The King's 1st wife was a very loyal partner and had made great contributions in maintaining his wealth and kingdom. However, he did not love the first wife. Although she loved him deeply, he hardly took notice of her!

One day, the King fell ill and he knew his time was short. He thought of his luxurious life and wondered, "I now have four wives with me, but when I die, I'll be all alone."

Thus, he asked the 4th wife, "I have loved you the most, endowed you with the finest clothing and showered great care over you. Now that I'm dying, will you follow me and keep me company?" "No way!" replied the 4th wife and she walked away without another word. Her answer cut like a sharp knife right into his heart.

The sad King then asked the 3rd wife, "I have loved you all my life. Now that I'm dying, will you follow me and keep me company?" "No!" replied the 3rd wife. "Life is too good! When you die, I'm going to remarry!" His heart sank and turned cold.

He then asked the 2nd wife, "I have always turned to you for help and you've always been there for me. When I die, will you follow me and keep me company?" "I'm sorry, I can't help you out this time!" replied the 2nd wife. "At the very most, I can only walk with you to your grave." Her answer struck him like a bolt of lightning, and the King was devastated.

Then a voice called out: "I'll go with you. I'll follow you no matter where you go. "The King looked up, and there was his first wife. She was very skinny as she suffered from malnutrition and neglect. Greatly grieved, the King said, "I should have taken much better care of you when I had the chance!"

In truth, we all have the 4 wives in our lives:

Our 4th wife is our body. No matter how much time and effort we lavish in making it look good, it will leave us when we die.

Our 3rd wife is our possessions, status and wealth. When we die, it will all go to others.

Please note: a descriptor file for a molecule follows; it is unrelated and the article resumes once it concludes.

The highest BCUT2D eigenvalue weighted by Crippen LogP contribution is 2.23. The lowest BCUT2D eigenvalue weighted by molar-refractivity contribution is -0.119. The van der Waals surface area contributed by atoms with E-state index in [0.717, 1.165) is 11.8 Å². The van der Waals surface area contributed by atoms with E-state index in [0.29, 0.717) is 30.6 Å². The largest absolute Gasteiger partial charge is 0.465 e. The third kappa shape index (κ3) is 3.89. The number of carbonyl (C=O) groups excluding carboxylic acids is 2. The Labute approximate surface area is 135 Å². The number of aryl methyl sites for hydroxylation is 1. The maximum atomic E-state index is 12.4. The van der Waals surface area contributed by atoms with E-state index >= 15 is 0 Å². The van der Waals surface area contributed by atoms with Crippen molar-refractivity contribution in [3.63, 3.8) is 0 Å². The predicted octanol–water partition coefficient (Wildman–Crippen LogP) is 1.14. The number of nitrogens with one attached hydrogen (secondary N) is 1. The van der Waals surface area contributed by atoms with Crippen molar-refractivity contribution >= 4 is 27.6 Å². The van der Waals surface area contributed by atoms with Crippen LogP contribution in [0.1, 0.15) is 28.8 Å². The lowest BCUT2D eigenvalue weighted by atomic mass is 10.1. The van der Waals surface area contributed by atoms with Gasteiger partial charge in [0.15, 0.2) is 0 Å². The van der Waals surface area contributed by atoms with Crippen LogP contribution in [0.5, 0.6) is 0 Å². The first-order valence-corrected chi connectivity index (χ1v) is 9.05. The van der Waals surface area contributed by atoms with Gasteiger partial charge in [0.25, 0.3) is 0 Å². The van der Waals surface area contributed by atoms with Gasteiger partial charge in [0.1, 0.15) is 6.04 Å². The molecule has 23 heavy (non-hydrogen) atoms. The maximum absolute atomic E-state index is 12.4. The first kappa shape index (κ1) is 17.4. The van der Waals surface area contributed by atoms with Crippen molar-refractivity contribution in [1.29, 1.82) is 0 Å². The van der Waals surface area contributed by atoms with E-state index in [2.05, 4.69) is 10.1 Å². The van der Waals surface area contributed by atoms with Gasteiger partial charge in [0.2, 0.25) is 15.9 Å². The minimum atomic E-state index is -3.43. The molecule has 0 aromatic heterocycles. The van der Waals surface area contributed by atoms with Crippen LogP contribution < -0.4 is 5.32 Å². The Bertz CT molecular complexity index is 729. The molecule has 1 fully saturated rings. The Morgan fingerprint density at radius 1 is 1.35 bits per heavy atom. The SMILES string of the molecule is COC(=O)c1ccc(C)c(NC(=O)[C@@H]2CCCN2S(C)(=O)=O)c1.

Our 2nd wife is our family and friends. No matter how much they have been there for us, the furthest they can stay by us is up to the grave.

And our 1st wife is our Soul. Often neglected in pursuit of wealth, power and pleasures of the world. However, our Soul is the only thing that will follow us wherever we go. Cultivate, strengthen and cherish it now, for it is the only part of us that will follow us to the throne of God and continue with us throughout Eternity.

The Lenten Season may be appropriate time to see if there is anything we have neglected.

Thursday, March 5, 2009

Do not look glum...

Matthew 6:1-6,16-18
Jesus said to his disciples:

‘Be careful not to parade your good deeds before men to attract their notice; by doing this you will lose all reward from your Father in heaven. So when you give alms, do not have it trumpeted before you; this is what the hypocrites do in the synagogues and in the streets to win men’s admiration. I tell you solemnly, they have had their reward. But when you give alms, your left hand must not know what your right is doing; your almsgiving must be secret, and your Father who sees all that is done in secret will reward you.

‘And when you pray, do not imitate the hypocrites: they love to say their prayers standing up in the synagogues and at the street corners for people to see them; I tell you solemnly, they have had their reward. But when you pray, go to your private room and, when you have shut your door, pray to your Father who is in that secret place, and your Father who sees all that is done in secret will reward you.

‘When you fast do not put on a gloomy look as the hypocrites do: they pull long faces to let men know they are fasting. I tell you solemnly, they have had their reward. But when you fast, put oil on your head and wash your face, so that no one will know you are fasting except your Father who sees all that is done in secret; and your Father who sees all that is done in secret will reward you.’

"Sshhh! Do not be too noisy. Do not laugh too loud. It is Lent."